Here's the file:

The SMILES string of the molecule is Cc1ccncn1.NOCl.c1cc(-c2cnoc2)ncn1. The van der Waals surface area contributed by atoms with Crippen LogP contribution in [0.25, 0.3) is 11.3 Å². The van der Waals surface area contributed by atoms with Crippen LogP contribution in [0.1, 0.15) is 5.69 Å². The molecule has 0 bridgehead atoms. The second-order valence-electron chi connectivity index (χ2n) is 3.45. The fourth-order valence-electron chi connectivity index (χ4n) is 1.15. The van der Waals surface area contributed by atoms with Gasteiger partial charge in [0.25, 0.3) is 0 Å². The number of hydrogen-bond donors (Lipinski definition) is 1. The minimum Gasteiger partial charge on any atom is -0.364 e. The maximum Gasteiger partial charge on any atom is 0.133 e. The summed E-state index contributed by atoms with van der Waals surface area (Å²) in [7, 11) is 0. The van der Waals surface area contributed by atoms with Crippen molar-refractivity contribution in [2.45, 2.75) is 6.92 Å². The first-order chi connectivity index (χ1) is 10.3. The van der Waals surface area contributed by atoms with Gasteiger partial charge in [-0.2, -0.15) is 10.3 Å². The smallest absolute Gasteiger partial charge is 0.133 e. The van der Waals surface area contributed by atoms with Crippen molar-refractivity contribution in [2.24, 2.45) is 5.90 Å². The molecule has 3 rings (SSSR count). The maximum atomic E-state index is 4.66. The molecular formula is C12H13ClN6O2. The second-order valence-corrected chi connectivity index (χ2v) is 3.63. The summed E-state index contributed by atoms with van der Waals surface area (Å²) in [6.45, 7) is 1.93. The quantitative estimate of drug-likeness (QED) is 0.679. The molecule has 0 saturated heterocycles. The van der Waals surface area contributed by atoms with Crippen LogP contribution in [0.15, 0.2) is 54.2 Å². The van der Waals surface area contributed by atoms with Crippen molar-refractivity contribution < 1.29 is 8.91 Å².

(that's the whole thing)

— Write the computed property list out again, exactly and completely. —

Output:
The SMILES string of the molecule is Cc1ccncn1.NOCl.c1cc(-c2cnoc2)ncn1. The van der Waals surface area contributed by atoms with Crippen LogP contribution in [0.25, 0.3) is 11.3 Å². The van der Waals surface area contributed by atoms with Crippen LogP contribution in [0.1, 0.15) is 5.69 Å². The molecule has 0 bridgehead atoms. The second-order valence-electron chi connectivity index (χ2n) is 3.45. The fourth-order valence-electron chi connectivity index (χ4n) is 1.15. The van der Waals surface area contributed by atoms with Gasteiger partial charge in [0.25, 0.3) is 0 Å². The number of hydrogen-bond donors (Lipinski definition) is 1. The minimum Gasteiger partial charge on any atom is -0.364 e. The maximum Gasteiger partial charge on any atom is 0.133 e. The summed E-state index contributed by atoms with van der Waals surface area (Å²) in [7, 11) is 0. The van der Waals surface area contributed by atoms with Crippen molar-refractivity contribution in [2.45, 2.75) is 6.92 Å². The first-order chi connectivity index (χ1) is 10.3. The van der Waals surface area contributed by atoms with Gasteiger partial charge in [-0.2, -0.15) is 10.3 Å². The smallest absolute Gasteiger partial charge is 0.133 e. The van der Waals surface area contributed by atoms with Crippen molar-refractivity contribution in [2.24, 2.45) is 5.90 Å². The molecule has 3 rings (SSSR count). The maximum atomic E-state index is 4.66. The molecular formula is C12H13ClN6O2. The second-order valence-corrected chi connectivity index (χ2v) is 3.63. The summed E-state index contributed by atoms with van der Waals surface area (Å²) in [6.45, 7) is 1.93. The quantitative estimate of drug-likeness (QED) is 0.679. The molecule has 0 saturated heterocycles. The van der Waals surface area contributed by atoms with Crippen LogP contribution in [0.15, 0.2) is 54.2 Å². The van der Waals surface area contributed by atoms with Crippen molar-refractivity contribution < 1.29 is 8.91 Å².